License season opens
It’s license season for county treasurers’ offices with both fishing and dog licenses for 2014 now available.
Dog licenses went on sale at the beginning of the month and owners are required to have dogs age three months or older licensed for the year by Jan. 1.
Owners have some options.
An annual license runs $8.45, but is only $6.45 for spayed or neutered animals. Dogs with a permanent identification tattoo or microchip are eligible for lifetime licenses at rates of $51.45 and $31.45 for spayed or neutered pets.
Senior citizens and disabled persons may purchase annual licenses for $6.45 and $4.45, respectively.
Veterinarians must fill out lifetime license forms, according to Warren County Treasurer Dennis Munksgard. If a tatoo is desired, the license must first be purchased at the treasurer’s office so that the veterinarian can tattoo the license number on the dog. Munksgard said that microchipping is currently the more popular option.
Owners whose pets do not have a current license can be fined up to $300 for each unlicensed dog.
To obtain a license, an owner must provide owner contact information and pet information including name, age, breed and color.
“Dog ownership comes with a lot of responsibilities, and licensing your dog is on the top of the list,” Pennsylvania Secretary of Agriculture George Greig said in a Dec. 2 press release. “Buying a dog license is easy and affordable.”
Besides their local county treasurers’ office, owners may also purchase a license online by visiting www.padoglicense.com. The site charges an additional “convenience fee” for service.
Owners may call the Pennsylvania Dog Law Enforcement Office at 1-717-787-3062 for further information.
For anglers looking to snag a 2014 license early, the Pennsylvania Fish and Boat Commission (PFBC) opened up purchasing for the coming year on Dec. 1.
Munksgard said purchasers will need a prior year’s license with a customer ID (CID) number, a driver’s license or a Social Security card, and date of birth information.
“If they’ve had a license in a previous year, they’re in the system,” Munksgard said. “It’s the same CID number for hunting and fishing. If they aren’t in the system we can sign them up.”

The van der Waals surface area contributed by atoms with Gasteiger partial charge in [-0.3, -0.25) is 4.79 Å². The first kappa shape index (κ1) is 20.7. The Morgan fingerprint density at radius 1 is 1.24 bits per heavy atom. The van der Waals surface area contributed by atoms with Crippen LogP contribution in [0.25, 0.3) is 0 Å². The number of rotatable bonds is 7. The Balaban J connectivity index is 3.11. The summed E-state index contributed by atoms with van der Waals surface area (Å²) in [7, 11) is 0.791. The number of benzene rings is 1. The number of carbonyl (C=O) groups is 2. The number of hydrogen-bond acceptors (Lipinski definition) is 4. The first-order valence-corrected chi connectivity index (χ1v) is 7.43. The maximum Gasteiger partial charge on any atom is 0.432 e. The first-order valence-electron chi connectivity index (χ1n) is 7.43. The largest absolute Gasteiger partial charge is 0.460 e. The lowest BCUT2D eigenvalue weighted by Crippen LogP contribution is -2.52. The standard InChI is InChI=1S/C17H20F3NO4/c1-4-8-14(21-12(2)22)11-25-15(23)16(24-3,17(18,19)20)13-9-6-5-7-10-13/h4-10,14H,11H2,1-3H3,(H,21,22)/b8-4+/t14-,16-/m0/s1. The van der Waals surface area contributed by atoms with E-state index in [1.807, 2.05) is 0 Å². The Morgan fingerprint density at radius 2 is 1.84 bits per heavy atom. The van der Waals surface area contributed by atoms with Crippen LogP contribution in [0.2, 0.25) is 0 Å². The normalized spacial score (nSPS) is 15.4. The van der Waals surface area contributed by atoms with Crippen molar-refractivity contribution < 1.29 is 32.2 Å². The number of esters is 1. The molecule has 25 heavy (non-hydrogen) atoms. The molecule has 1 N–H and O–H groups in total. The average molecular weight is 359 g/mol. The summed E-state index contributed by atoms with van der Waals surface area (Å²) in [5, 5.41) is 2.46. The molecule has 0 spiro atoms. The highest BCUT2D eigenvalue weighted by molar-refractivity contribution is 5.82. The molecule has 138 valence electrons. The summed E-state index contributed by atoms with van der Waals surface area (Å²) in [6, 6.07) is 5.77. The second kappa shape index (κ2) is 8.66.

An annual resident license runs $22.70 and a trout-salmon permit runs an additional $9.70.
“An angler can enjoy more than a year of fishing for $32.40 – less than a typical dinner for two and about the price for two people to see one movie,” Director of the PFBC Bureau of Administration Bernie Matscavage said in a press release.
“They can get three-year licenses and five-year licenses,” Munksgard noted. “I think we started that last year.”
Multi-year licenses are available at a rate of $64.70 for a three-year license and $106.70 for a five-year license.
Vouchers for licenses are also available to be used as gifts.
“We sell about 6,000 vouchers each year,” Matscavage said. “They are easy to purchase and require only a method of payment. The recipient then redeems the voucher for a fishing license.”
“Basically, what other people have done is,” Munksgard said, “let’s say your family member lives across the state. You can buy a voucher and give it to them for Christmas and they can use it at their local sporting goods store.”
In addition to the county treasurers’ office, vouchers and licenses can be purchased through the PFBC Outdoor Shop at www.pa.wildlifelicense.com, at the PFBC Northwest Region Office in Meadville or through local issuing agents.
The Fish and Boat Commission website, www.fish.state.pa.us, also has a link to purchase licenses online. The link is in the upper right hand corner of the page in yellow.
“Anything your going to buy for fishing, you can get online,” Munksgard said.
Licenses can also be purchased by mail.
Issuing agents in Warren County include Clarendon Service Center in Clarendon, Tall Tales Sporting Goods in Russell, Peterson Hardware in Sheffield, Trading Post in Tidioute, Grizzly Gary Outdoors in Warren and at K-Mart and Walmart.
Minksgard noted the treasurer’s office is open to handle licensing Monday through Friday from 8:30 a.m. until 4:30 p.m.
“Unfortunately, we don’t have worms or minnows,” he said. “That’s the advantage of going to your local sporting goods store.”